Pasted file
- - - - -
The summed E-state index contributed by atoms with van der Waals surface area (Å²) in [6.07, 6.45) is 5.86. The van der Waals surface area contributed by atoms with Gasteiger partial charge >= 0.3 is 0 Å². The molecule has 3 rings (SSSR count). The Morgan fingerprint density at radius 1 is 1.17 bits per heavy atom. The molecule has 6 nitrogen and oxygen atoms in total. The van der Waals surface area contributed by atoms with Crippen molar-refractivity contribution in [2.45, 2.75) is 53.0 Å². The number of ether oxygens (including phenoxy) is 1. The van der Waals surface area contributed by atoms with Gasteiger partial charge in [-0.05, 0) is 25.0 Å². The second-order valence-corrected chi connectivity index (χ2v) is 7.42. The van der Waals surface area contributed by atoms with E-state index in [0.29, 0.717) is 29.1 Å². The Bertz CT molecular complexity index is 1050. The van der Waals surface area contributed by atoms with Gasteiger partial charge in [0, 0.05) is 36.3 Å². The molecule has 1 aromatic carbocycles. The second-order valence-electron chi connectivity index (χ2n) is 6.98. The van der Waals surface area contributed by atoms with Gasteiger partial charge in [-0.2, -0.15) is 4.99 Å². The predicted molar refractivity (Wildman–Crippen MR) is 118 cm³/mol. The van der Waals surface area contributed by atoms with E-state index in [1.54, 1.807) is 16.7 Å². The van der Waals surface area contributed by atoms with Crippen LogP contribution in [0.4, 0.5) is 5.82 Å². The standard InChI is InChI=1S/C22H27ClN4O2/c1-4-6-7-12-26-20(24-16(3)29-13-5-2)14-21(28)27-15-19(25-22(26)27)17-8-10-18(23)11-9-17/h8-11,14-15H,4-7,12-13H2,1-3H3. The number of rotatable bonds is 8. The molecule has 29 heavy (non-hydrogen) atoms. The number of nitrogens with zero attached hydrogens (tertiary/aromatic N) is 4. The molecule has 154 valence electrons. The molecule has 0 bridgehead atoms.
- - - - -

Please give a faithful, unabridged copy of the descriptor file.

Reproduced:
The summed E-state index contributed by atoms with van der Waals surface area (Å²) in [6.07, 6.45) is 5.86. The van der Waals surface area contributed by atoms with Gasteiger partial charge >= 0.3 is 0 Å². The molecule has 3 rings (SSSR count). The Morgan fingerprint density at radius 1 is 1.17 bits per heavy atom. The molecule has 6 nitrogen and oxygen atoms in total. The van der Waals surface area contributed by atoms with Crippen molar-refractivity contribution in [2.45, 2.75) is 53.0 Å². The number of ether oxygens (including phenoxy) is 1. The van der Waals surface area contributed by atoms with Gasteiger partial charge in [-0.05, 0) is 25.0 Å². The second-order valence-corrected chi connectivity index (χ2v) is 7.42. The van der Waals surface area contributed by atoms with E-state index in [0.29, 0.717) is 29.1 Å². The Bertz CT molecular complexity index is 1050. The van der Waals surface area contributed by atoms with Gasteiger partial charge in [0, 0.05) is 36.3 Å². The molecule has 1 aromatic carbocycles. The second-order valence-electron chi connectivity index (χ2n) is 6.98. The van der Waals surface area contributed by atoms with Gasteiger partial charge in [-0.2, -0.15) is 4.99 Å². The predicted molar refractivity (Wildman–Crippen MR) is 118 cm³/mol. The van der Waals surface area contributed by atoms with E-state index in [1.54, 1.807) is 16.7 Å². The van der Waals surface area contributed by atoms with Crippen LogP contribution in [0.4, 0.5) is 5.82 Å². The standard InChI is InChI=1S/C22H27ClN4O2/c1-4-6-7-12-26-20(24-16(3)29-13-5-2)14-21(28)27-15-19(25-22(26)27)17-8-10-18(23)11-9-17/h8-11,14-15H,4-7,12-13H2,1-3H3. The number of rotatable bonds is 8. The molecule has 29 heavy (non-hydrogen) atoms. The number of nitrogens with zero attached hydrogens (tertiary/aromatic N) is 4. The molecule has 154 valence electrons. The molecule has 0 bridgehead atoms.